UNESCO promotes freedom of expression ahead of elections in Liberia
As Liberia’s second post-conflict legislative and presidential elections approach, the Strengthening Freedom of Information in the Mano River States project, financed by the Danish government and implemented by UNESCO, is striving to promote freedom of expression in this troubled region.
A free press depends on universal access to information and on the ability of media to operate independently. However, in Liberia, as a result of both logistical difficulties and the absence of an engrained culture of transparency, access to media and information is still limited: available mainly to people who live in or near the capital, Monrovia. Furthermore, the financial instability of the Liberian media industry means that journalists lack the hardware, training opportunities and remuneration, necessary to produce high quality journalism.
In cooperation with three partner organizations, the Liberia Media Centre (LMC), the Centre for Media Studies and Peace Building (CEMESP) and the Washington-based International Center for Journalists (ICFJ), as well as ICFJ’s Knight International Journalism Fellow, Luisa Handem Piette, UNESCO is addressing these issues in a number of ways.
The Strengthening Freedom of Information in the Mano River States project coordinates advocacy and sensitization campaigns for legislators and journalists, increasing awareness of the importance of freedom of information. This includes training workshops in conflict-sensitive, non-partisan election and political reporting for journalists and media management mentoring schemes for Liberian media outlets. As Director of LMC, Lawrence Randall explains, ‘the project also incentivizes non-partisan journalism through the provision of<a name="_GoBack"></a> hardware for conducting interviews and capturing images, Internet access and a free call for the exchange of election news and information’. Finally, this initiative will ensure that comprehensive media monitoring takes place during the October 2011 elections, providing an early warning system for conflict and violence, and increasing the pressure on media owners and editors to ensure the quality of their output.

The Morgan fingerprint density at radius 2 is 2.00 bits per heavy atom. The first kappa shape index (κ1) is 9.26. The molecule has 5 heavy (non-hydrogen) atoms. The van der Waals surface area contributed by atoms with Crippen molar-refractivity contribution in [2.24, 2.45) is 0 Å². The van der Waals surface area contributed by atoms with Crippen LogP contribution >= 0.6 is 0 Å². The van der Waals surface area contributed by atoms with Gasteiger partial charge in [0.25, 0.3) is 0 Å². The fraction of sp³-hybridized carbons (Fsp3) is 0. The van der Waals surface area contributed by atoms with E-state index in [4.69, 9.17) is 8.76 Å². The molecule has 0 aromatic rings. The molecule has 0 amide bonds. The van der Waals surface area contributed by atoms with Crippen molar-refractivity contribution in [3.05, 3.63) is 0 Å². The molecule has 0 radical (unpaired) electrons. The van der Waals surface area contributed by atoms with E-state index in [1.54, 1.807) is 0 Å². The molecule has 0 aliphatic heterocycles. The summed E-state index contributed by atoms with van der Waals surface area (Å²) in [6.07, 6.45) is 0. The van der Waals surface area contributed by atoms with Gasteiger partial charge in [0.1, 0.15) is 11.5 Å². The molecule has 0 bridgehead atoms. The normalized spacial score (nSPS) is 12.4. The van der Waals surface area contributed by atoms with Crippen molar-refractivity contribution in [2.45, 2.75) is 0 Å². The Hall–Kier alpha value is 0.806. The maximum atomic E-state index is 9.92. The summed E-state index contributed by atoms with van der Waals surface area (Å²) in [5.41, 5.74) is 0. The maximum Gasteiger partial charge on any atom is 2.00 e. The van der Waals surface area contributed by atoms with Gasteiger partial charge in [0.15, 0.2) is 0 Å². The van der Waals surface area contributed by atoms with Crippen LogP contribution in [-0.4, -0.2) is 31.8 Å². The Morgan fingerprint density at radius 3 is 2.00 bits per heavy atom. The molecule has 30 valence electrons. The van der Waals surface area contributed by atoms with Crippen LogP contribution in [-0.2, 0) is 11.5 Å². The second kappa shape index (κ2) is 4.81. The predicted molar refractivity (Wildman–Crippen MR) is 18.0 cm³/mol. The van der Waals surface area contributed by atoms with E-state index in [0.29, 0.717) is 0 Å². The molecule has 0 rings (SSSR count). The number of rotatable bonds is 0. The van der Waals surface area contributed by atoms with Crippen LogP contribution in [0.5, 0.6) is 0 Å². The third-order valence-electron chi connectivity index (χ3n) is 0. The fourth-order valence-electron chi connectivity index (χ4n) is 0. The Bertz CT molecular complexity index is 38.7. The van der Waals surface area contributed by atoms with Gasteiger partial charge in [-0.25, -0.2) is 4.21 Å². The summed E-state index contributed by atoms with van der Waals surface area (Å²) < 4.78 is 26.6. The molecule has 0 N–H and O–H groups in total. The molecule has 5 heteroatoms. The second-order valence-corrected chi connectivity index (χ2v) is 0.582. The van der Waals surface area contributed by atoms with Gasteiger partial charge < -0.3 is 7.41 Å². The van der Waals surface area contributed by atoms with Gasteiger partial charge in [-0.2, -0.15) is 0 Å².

In the words of Director of ICFJ's Knight International Journalism Fellowships, Elisa Tinsley, ‘the biggest challenge ahead of the October 2011 elections is getting accurate and balanced information, mainly through the radio, to the 75% of people who live outside of Monrovia’. Balanced coverage can play an important role in ensuring free and fair elections.
Liberia has recently become the first West African country to enact a Freedom of Information law. Its media landscape is one ripe with possibilities for the future. Indeed, UNESCO’s activities there provide an excellent opportunity to pilot initiatives which may then be implemented in the wider Mano River region (which encompasses Liberia, Sierra Leone, Guinea and Cote d’Ivoire).
With this in mind, a conference bringing together media representatives, legislators and international experts is scheduled for the next year. This will allow for an exchange of experiences as each of the countries grapple with different issues related to freedom of information and expression in post-conflict environment.